Facebook has designated the shooting in Kenosha, Wisconsin, as a “mass murder” and removed the suspect’s Facebook and Instagram accounts. Two people were killed and one injured Tuesday night after an event touting a “call to arms” against Black Lives Matter protests circulated on the platform.
“We’ve designated this shooting as a mass murder and have removed the shooter’s accounts from Facebook and Instagram,” a company spokesperson told Digital Trends in a statement. “At this time, we have not found evidence on Facebook that suggests the shooter followed the Kenosha Guard Page or that he was invited on the Event Page they organized.”
A Facebook group called Kenosha Guard posted an event listing Tuesday afternoon calling on its followers to “take up arms and defend our city tonight from the evil thugs” as protests rocked the city for the third night in a row. According to The Verge, the event was also promoted by InfoWars.
Since Sunday, activists and residents in Kenosha have been protesting the police shooting of 29-year-old Jacob Blake nightly, even setting fire to the Wisconsin Department of Corrections building. Blake was shot seven times by an officer after Blake tried to de-escalate a fight between two women. He is currently hospitalized and in stable condition.
On Tuesday night, 17-year-old Kyle Rittenhouse could be seen in videos posted to social media carrying a rifle and associating with other armed groups, before firing into a group of protestors. Rittenhouse also gave an interview with The Daily Caller the same night, saying it is his job to “protect people.” He has since been arrested and charged with first-degree intentional homicide in connection to the shooting, which left two dead and one injured.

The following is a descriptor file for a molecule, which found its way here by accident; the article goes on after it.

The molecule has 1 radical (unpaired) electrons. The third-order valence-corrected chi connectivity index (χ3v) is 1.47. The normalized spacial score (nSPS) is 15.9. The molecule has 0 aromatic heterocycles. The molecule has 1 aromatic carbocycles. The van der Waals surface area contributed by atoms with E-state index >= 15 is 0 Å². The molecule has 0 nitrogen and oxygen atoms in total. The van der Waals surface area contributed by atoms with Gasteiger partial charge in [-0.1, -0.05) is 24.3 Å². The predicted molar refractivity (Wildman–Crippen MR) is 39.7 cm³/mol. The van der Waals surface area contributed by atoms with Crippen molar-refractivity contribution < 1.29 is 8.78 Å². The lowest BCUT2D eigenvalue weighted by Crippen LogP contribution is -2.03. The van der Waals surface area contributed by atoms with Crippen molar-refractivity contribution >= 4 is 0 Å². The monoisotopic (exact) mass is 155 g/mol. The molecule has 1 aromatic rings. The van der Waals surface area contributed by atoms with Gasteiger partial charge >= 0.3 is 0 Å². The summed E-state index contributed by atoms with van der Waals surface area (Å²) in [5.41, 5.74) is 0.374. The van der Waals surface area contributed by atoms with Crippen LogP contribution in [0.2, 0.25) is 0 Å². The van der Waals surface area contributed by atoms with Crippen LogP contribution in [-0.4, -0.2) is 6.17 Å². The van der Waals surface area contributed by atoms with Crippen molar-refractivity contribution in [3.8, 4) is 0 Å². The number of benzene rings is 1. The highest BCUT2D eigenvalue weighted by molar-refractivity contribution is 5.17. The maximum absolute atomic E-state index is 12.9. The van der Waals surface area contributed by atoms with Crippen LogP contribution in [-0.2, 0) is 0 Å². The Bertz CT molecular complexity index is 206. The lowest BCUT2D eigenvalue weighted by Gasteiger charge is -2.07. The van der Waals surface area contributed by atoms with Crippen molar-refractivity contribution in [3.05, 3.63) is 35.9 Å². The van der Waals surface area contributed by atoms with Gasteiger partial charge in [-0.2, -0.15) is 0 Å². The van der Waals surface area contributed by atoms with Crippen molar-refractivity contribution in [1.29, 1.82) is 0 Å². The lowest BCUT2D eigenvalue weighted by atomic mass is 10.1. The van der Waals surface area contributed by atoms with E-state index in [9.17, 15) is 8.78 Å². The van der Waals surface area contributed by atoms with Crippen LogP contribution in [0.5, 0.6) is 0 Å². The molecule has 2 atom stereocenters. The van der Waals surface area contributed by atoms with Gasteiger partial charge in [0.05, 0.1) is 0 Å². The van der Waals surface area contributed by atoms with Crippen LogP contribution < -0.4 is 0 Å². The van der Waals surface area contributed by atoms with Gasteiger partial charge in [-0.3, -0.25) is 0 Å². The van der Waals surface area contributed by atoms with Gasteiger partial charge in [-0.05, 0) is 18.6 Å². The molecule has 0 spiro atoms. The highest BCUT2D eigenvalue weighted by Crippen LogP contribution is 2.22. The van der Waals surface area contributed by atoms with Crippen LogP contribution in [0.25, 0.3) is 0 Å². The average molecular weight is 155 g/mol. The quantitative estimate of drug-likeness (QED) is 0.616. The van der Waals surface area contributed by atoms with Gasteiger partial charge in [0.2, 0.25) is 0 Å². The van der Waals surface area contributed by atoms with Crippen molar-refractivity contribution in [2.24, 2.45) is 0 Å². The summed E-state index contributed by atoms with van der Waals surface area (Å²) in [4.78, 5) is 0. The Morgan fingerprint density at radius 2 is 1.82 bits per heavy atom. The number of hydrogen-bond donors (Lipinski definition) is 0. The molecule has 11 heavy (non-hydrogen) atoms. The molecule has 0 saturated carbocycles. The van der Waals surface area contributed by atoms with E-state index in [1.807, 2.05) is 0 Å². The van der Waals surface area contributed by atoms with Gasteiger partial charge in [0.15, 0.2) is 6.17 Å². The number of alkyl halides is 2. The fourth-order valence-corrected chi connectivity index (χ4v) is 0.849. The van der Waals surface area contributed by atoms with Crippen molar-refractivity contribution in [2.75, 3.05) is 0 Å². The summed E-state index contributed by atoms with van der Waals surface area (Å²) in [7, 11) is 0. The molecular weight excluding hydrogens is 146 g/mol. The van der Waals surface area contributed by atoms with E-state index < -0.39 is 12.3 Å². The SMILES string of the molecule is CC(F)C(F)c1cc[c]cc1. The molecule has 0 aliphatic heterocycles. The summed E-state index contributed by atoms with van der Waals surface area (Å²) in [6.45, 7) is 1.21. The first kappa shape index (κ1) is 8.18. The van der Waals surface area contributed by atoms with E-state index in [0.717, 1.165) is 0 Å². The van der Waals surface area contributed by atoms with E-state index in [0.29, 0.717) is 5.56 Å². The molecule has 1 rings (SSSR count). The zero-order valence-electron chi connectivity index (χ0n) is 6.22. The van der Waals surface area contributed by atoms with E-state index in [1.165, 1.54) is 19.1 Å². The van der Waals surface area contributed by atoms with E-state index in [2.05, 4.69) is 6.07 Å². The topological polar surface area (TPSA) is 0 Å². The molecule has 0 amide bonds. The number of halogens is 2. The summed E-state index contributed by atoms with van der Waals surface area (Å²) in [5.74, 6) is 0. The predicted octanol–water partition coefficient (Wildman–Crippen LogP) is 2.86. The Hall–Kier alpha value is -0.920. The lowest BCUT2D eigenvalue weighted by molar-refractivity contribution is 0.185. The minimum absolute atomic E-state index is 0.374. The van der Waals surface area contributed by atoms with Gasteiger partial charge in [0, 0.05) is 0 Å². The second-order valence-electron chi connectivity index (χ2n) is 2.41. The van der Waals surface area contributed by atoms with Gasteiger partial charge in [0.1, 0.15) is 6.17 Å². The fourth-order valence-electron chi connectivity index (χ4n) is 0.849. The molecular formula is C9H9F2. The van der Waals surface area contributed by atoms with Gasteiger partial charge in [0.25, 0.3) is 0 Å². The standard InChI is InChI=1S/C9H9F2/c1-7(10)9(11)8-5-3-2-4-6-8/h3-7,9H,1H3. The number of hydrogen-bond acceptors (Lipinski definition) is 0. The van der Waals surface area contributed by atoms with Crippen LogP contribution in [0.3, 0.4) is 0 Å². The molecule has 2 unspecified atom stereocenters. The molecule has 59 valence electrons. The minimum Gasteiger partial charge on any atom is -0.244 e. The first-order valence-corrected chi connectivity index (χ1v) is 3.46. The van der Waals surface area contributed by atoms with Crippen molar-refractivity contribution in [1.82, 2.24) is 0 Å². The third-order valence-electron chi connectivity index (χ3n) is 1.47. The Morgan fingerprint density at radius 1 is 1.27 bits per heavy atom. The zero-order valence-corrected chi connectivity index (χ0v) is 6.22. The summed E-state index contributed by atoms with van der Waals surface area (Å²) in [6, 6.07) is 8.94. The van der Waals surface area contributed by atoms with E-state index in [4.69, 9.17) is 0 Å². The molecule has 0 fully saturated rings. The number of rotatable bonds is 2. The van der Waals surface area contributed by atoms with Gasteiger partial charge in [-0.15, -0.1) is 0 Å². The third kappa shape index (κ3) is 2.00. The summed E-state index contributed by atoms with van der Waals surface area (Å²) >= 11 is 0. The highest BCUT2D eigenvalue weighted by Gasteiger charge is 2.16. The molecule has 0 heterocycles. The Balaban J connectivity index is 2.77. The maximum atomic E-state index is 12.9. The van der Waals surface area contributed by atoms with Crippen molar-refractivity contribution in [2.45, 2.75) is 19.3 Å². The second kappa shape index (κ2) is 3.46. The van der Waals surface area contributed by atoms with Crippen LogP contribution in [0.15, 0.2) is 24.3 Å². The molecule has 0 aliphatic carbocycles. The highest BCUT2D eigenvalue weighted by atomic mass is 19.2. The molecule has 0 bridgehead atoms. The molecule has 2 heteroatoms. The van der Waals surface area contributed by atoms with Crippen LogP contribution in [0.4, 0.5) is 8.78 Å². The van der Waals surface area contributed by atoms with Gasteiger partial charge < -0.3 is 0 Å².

A Facebook spokesperson confirmed to Digital Trends on Wednesday that the Kenosha Guard page was taken down for violating its “Dangerous Individuals and Organizations” policy regarding militia organizations — and that it is working to identify and remove supplemental content and accounts related to the shooting Tuesday night. The company said it will continue to remove content praising the shooting and will prohibit copycat accounts in the shooter’s name from surfacing.
Facebook has faced increased criticism in recent weeks over its handling of violent extremism and hate speech on its platform that led to real-world violence. Last week, the company introduced a new policy aimed at moderating groups and restricting content inciting and glorifying violence, removing thousands of accounts associated with the far-right conspiracy group QAnon.
However, Tuesday night’s shooting may be an indication that Facebook’s newest policy lacks real-world results. According to reporting from The Verge, two Facebook users reported the Kenosha Guard group before Tuesday’s protest and were told it did not violate the platform’s policies.
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